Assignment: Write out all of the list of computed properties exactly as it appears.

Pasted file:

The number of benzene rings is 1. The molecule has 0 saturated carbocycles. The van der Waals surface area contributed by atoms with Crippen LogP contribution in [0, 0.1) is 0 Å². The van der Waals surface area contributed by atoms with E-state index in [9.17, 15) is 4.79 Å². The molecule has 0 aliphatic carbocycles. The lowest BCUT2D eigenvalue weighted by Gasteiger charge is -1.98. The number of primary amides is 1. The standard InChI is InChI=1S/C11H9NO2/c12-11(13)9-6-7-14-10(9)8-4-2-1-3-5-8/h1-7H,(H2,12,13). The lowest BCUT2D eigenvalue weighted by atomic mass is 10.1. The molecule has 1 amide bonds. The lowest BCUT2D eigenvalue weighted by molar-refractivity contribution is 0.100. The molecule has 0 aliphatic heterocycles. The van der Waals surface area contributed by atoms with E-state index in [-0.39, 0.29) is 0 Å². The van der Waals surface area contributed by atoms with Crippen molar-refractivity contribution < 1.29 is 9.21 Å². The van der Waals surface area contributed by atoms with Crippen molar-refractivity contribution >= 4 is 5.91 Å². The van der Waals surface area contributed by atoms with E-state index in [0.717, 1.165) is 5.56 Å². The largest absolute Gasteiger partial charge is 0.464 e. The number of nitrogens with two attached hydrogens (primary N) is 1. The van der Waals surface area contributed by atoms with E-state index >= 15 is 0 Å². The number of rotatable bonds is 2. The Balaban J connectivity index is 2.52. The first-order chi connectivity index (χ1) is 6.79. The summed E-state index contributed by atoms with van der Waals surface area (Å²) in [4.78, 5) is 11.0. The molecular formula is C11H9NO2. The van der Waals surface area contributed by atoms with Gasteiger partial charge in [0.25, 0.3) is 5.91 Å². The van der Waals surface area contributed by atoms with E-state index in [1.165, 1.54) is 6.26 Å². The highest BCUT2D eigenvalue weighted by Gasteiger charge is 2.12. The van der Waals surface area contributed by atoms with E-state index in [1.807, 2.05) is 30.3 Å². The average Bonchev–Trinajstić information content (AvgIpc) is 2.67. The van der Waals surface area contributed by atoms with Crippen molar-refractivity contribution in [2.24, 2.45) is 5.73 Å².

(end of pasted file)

The number of benzene rings is 1. The molecule has 0 saturated carbocycles. The van der Waals surface area contributed by atoms with Crippen LogP contribution in [0, 0.1) is 0 Å². The van der Waals surface area contributed by atoms with E-state index in [9.17, 15) is 4.79 Å². The molecule has 0 aliphatic carbocycles. The lowest BCUT2D eigenvalue weighted by Gasteiger charge is -1.98. The number of primary amides is 1. The standard InChI is InChI=1S/C11H9NO2/c12-11(13)9-6-7-14-10(9)8-4-2-1-3-5-8/h1-7H,(H2,12,13). The lowest BCUT2D eigenvalue weighted by atomic mass is 10.1. The molecule has 1 amide bonds. The lowest BCUT2D eigenvalue weighted by molar-refractivity contribution is 0.100. The molecule has 0 aliphatic heterocycles. The van der Waals surface area contributed by atoms with E-state index in [-0.39, 0.29) is 0 Å². The van der Waals surface area contributed by atoms with Crippen molar-refractivity contribution < 1.29 is 9.21 Å². The van der Waals surface area contributed by atoms with Crippen molar-refractivity contribution >= 4 is 5.91 Å². The van der Waals surface area contributed by atoms with E-state index in [0.717, 1.165) is 5.56 Å². The largest absolute Gasteiger partial charge is 0.464 e. The number of nitrogens with two attached hydrogens (primary N) is 1. The van der Waals surface area contributed by atoms with E-state index >= 15 is 0 Å². The number of rotatable bonds is 2. The Balaban J connectivity index is 2.52. The first-order chi connectivity index (χ1) is 6.79. The summed E-state index contributed by atoms with van der Waals surface area (Å²) in [4.78, 5) is 11.0. The molecular formula is C11H9NO2. The van der Waals surface area contributed by atoms with Gasteiger partial charge in [0.25, 0.3) is 5.91 Å². The van der Waals surface area contributed by atoms with E-state index in [1.165, 1.54) is 6.26 Å². The highest BCUT2D eigenvalue weighted by Gasteiger charge is 2.12. The van der Waals surface area contributed by atoms with E-state index in [1.807, 2.05) is 30.3 Å². The average Bonchev–Trinajstić information content (AvgIpc) is 2.67. The van der Waals surface area contributed by atoms with Crippen molar-refractivity contribution in [2.24, 2.45) is 5.73 Å².